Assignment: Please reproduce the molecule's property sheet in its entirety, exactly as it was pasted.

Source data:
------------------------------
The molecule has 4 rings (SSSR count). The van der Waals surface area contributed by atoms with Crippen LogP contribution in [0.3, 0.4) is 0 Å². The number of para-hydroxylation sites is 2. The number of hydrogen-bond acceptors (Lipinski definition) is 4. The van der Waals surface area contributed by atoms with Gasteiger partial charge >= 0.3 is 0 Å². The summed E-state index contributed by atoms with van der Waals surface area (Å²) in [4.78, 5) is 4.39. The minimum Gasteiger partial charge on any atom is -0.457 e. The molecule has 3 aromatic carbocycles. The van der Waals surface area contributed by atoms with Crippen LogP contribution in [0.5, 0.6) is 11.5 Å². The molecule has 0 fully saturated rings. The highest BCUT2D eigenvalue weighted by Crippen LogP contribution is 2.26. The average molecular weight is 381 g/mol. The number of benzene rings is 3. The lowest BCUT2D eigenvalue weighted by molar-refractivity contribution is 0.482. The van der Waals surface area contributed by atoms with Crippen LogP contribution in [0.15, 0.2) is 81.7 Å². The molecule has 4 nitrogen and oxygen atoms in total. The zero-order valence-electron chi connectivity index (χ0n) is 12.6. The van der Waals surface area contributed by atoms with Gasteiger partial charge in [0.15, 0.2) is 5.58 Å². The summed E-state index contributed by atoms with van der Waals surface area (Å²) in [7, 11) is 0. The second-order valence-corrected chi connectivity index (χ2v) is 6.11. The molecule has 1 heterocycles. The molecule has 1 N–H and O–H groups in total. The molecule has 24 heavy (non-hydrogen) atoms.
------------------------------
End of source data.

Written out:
The molecule has 4 rings (SSSR count). The van der Waals surface area contributed by atoms with Crippen LogP contribution in [0.3, 0.4) is 0 Å². The number of para-hydroxylation sites is 2. The number of hydrogen-bond acceptors (Lipinski definition) is 4. The van der Waals surface area contributed by atoms with Gasteiger partial charge >= 0.3 is 0 Å². The summed E-state index contributed by atoms with van der Waals surface area (Å²) in [4.78, 5) is 4.39. The minimum Gasteiger partial charge on any atom is -0.457 e. The molecule has 3 aromatic carbocycles. The van der Waals surface area contributed by atoms with Crippen LogP contribution in [0.5, 0.6) is 11.5 Å². The molecule has 0 fully saturated rings. The highest BCUT2D eigenvalue weighted by Crippen LogP contribution is 2.26. The average molecular weight is 381 g/mol. The number of benzene rings is 3. The lowest BCUT2D eigenvalue weighted by molar-refractivity contribution is 0.482. The van der Waals surface area contributed by atoms with Crippen LogP contribution in [0.15, 0.2) is 81.7 Å². The molecule has 4 nitrogen and oxygen atoms in total. The zero-order valence-electron chi connectivity index (χ0n) is 12.6. The van der Waals surface area contributed by atoms with Gasteiger partial charge in [0.15, 0.2) is 5.58 Å². The summed E-state index contributed by atoms with van der Waals surface area (Å²) in [7, 11) is 0. The second-order valence-corrected chi connectivity index (χ2v) is 6.11. The molecule has 1 heterocycles. The molecule has 1 N–H and O–H groups in total. The molecule has 24 heavy (non-hydrogen) atoms.